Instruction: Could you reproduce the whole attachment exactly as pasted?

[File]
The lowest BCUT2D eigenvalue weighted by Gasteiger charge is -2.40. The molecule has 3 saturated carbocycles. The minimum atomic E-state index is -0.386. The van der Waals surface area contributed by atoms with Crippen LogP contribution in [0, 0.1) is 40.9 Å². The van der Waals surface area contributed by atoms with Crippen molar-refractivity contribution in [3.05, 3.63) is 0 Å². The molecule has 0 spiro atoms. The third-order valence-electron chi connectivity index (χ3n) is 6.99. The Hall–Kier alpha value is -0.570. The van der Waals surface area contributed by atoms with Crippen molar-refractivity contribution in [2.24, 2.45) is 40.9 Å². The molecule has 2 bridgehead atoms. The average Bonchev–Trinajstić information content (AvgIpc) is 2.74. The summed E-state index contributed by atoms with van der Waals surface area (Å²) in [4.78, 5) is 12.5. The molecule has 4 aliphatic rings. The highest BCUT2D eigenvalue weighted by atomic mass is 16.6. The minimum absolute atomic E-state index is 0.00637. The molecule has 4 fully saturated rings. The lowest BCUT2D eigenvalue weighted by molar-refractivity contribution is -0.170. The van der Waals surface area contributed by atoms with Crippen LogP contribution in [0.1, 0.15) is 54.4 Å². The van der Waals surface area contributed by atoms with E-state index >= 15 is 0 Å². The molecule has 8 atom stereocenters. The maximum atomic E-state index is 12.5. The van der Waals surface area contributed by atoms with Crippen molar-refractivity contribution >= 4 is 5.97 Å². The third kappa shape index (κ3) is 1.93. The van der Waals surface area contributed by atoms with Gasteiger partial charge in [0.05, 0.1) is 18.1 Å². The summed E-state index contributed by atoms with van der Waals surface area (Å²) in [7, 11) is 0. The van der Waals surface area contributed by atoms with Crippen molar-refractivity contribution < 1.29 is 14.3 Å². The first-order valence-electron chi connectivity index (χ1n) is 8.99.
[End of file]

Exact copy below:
The lowest BCUT2D eigenvalue weighted by Gasteiger charge is -2.40. The molecule has 3 saturated carbocycles. The minimum atomic E-state index is -0.386. The van der Waals surface area contributed by atoms with Crippen LogP contribution in [0, 0.1) is 40.9 Å². The van der Waals surface area contributed by atoms with Crippen molar-refractivity contribution in [3.05, 3.63) is 0 Å². The molecule has 0 spiro atoms. The third-order valence-electron chi connectivity index (χ3n) is 6.99. The Hall–Kier alpha value is -0.570. The van der Waals surface area contributed by atoms with Crippen molar-refractivity contribution in [2.24, 2.45) is 40.9 Å². The molecule has 2 bridgehead atoms. The average Bonchev–Trinajstić information content (AvgIpc) is 2.74. The summed E-state index contributed by atoms with van der Waals surface area (Å²) in [4.78, 5) is 12.5. The molecule has 4 aliphatic rings. The highest BCUT2D eigenvalue weighted by atomic mass is 16.6. The minimum absolute atomic E-state index is 0.00637. The molecule has 4 fully saturated rings. The lowest BCUT2D eigenvalue weighted by molar-refractivity contribution is -0.170. The van der Waals surface area contributed by atoms with Crippen LogP contribution in [0.1, 0.15) is 54.4 Å². The van der Waals surface area contributed by atoms with E-state index >= 15 is 0 Å². The molecule has 8 atom stereocenters. The maximum atomic E-state index is 12.5. The van der Waals surface area contributed by atoms with Crippen molar-refractivity contribution >= 4 is 5.97 Å². The third kappa shape index (κ3) is 1.93. The van der Waals surface area contributed by atoms with Gasteiger partial charge in [0.05, 0.1) is 18.1 Å². The summed E-state index contributed by atoms with van der Waals surface area (Å²) in [7, 11) is 0. The van der Waals surface area contributed by atoms with Crippen molar-refractivity contribution < 1.29 is 14.3 Å². The first-order valence-electron chi connectivity index (χ1n) is 8.99.